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Going for gold - FFA helps Students Soar

by Luann Dart

Grant County FFA High School Students
Grant County High School FFA chapter's officers gather to discuss a fundraiser, including from left, Kara Levorsen, Dakota Schaefer, Alyssa Mutschelknaus, Cassie Pierson and Kurt Muggli. PHOTO BY LIZA KESSEL

Superhero powers must be woven into the fabric of that blue corduroy jacket. Donning that jacket, suddenly the shy become public speakers. Zipping that jacket, giggling teenagers transform into well-spoken, knowledgeable young men and women.

Across North Dakota, 4,756 FFA members in 83 schools regularly wear that blue jacket emblazoned with the FFA emblem. Besides the required attire of blue jackets, FFA members share other commonalities, expressed in the FFA motto: “Learning to do, doing to learn, earning to live and living to serve.”

“It’s something bigger than yourself,” describes Alyssa Mutschelknaus, the president of the Grant County High School FFA chapter in Elgin. “There are so many kids who have a passion to be in FFA.”

She leads a chapter of 35 members in the southwestern North Dakota community. The chapter’s sentinel, junior Dakota Schaefer, didn’t join FFA as a freshman, but she quickly changed her mind.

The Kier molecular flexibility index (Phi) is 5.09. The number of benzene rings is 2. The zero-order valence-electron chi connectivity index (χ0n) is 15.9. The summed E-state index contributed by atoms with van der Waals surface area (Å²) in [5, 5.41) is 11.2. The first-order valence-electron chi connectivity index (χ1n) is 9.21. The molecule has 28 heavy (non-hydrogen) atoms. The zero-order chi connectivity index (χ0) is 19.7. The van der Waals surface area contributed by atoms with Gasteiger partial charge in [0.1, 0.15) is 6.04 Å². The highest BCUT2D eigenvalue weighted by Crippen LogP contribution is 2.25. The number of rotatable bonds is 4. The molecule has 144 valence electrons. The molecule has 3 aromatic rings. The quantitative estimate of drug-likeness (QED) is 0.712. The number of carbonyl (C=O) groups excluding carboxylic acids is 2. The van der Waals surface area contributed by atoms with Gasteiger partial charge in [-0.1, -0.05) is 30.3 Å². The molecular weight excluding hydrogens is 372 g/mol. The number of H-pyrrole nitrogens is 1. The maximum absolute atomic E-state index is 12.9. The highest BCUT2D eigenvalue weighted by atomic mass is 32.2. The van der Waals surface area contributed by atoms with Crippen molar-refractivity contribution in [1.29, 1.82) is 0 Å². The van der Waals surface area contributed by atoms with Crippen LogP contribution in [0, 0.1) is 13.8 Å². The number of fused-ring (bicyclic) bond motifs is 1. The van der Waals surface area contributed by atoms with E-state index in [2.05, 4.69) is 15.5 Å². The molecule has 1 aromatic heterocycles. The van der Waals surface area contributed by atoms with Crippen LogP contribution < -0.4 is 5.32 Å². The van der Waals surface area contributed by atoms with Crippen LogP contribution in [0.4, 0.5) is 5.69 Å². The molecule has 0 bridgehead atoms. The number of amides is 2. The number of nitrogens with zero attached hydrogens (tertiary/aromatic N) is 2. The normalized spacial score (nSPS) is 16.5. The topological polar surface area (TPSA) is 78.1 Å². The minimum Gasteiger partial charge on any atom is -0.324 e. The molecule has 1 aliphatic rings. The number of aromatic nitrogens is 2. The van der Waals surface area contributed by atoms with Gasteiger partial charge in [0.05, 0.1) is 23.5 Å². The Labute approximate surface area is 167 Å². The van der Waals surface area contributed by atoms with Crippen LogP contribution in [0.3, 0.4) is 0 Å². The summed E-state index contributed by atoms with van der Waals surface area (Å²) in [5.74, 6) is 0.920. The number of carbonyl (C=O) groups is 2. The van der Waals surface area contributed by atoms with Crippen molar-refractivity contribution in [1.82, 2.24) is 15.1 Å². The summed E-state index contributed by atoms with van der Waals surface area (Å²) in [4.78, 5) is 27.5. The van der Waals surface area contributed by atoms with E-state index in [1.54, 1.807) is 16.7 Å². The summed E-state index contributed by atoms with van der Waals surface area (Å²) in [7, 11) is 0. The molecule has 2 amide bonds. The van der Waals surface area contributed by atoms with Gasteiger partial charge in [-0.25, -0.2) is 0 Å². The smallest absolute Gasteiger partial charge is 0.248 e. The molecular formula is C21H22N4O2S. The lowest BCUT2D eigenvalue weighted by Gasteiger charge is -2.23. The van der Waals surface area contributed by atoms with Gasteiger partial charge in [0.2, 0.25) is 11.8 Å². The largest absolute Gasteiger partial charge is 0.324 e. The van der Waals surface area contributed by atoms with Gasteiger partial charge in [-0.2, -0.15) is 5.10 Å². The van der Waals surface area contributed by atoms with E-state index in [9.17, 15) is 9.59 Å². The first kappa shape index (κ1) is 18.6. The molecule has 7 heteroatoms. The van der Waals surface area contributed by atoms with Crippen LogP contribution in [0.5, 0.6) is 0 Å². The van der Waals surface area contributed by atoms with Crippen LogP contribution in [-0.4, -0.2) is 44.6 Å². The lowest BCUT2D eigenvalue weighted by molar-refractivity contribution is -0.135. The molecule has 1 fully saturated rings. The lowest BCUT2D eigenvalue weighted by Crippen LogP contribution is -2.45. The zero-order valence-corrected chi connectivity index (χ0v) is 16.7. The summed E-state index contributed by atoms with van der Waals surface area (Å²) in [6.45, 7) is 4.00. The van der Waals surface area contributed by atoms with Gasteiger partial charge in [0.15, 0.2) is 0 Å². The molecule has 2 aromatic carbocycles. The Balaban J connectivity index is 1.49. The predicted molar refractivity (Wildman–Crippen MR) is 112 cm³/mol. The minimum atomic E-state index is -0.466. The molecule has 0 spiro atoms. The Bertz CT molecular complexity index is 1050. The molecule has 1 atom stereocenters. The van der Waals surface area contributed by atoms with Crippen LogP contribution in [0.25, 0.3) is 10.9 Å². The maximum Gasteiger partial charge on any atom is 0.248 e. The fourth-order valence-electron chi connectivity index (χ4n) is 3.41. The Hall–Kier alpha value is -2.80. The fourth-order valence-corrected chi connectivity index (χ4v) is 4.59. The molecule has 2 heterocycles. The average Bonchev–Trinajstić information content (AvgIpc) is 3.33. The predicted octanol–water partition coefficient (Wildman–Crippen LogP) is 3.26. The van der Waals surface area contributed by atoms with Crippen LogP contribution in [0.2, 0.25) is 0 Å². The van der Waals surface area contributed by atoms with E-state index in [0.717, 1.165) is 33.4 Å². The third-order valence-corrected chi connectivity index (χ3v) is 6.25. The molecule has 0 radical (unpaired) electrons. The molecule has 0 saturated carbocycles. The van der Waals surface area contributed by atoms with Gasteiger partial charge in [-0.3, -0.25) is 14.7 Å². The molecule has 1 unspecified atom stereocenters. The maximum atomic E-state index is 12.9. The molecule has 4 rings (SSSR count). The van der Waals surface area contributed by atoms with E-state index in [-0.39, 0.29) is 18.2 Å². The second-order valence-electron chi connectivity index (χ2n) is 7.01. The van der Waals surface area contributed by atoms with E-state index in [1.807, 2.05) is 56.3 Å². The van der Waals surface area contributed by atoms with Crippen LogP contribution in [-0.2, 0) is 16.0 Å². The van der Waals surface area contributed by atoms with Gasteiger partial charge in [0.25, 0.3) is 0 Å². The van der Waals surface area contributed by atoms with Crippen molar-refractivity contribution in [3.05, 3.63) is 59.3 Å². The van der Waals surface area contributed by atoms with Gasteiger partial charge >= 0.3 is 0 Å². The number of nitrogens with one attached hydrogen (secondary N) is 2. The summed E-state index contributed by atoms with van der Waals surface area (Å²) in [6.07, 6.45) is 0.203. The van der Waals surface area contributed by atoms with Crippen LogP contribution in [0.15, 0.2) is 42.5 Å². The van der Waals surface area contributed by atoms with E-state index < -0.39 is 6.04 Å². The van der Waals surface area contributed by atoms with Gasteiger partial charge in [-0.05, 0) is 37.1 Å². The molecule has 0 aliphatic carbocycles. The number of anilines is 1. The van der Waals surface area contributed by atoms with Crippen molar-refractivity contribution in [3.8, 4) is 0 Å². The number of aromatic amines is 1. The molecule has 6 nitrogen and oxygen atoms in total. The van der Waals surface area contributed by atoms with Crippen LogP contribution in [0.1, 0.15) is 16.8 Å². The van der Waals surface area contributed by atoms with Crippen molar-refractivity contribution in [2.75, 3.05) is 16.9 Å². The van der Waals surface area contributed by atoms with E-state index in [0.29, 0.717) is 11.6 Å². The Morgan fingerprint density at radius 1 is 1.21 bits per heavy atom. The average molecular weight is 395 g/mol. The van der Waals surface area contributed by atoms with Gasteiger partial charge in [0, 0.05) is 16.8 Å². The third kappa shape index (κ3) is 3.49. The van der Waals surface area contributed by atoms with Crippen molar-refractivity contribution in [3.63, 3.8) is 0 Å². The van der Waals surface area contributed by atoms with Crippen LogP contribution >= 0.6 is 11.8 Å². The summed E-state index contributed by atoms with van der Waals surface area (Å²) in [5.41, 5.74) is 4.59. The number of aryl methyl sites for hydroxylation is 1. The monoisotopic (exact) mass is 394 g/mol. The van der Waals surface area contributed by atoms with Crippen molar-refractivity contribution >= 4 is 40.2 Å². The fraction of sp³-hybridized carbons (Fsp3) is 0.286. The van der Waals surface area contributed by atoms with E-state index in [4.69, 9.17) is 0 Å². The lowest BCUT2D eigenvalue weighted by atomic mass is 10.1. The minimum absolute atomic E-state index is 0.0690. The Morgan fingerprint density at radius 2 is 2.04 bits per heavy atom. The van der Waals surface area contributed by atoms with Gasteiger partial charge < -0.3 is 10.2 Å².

“Whenever they came back from district leadership or state convention, they always looked so happy and had all these stories to tell. It looked like lots of fun,” she describes. She joined as a sophomore and quickly found success in public speaking, ag communications and other activities.

“I initially joined just to have fun. I never thought I would fall in love with it. I’ve learned so many life skills from it,” she shares.

Students must be enrolled in a high school agricultural education program to be a member of the FFA. Membership can start in seventh grade and can continue through the fourth national convention after high school graduation.  

“This means we have students age 12-21 that are taking advantage of all the opportunities FFA has to offer. FFA provides students experiences to gain knowledge in agriculture and develop premier leadership that will provide them career success no matter what career they choose. Our programs are rooted in agriculture, but offer all students, no matter their interests, experiences that help them lead successful lives,” says Aaron Anderson, the state FFA advisor. 

In 1988, the official name of the organization changed from Future Farmers of America to the National FFA Organization to reflect the growing diversity of the organization.

It’s not just about agriculture anymore.

“FFA continues to help the next generation rise up to meet those challenges by helping its members to develop their own unique talents and explore their interests in a broad range of career pathways,” Anderson says. “So today, we are still the Future Farmers of America. But, we are the future biologists, future chemists, future veterinarians, future engineers and future entrepreneurs of America, too.”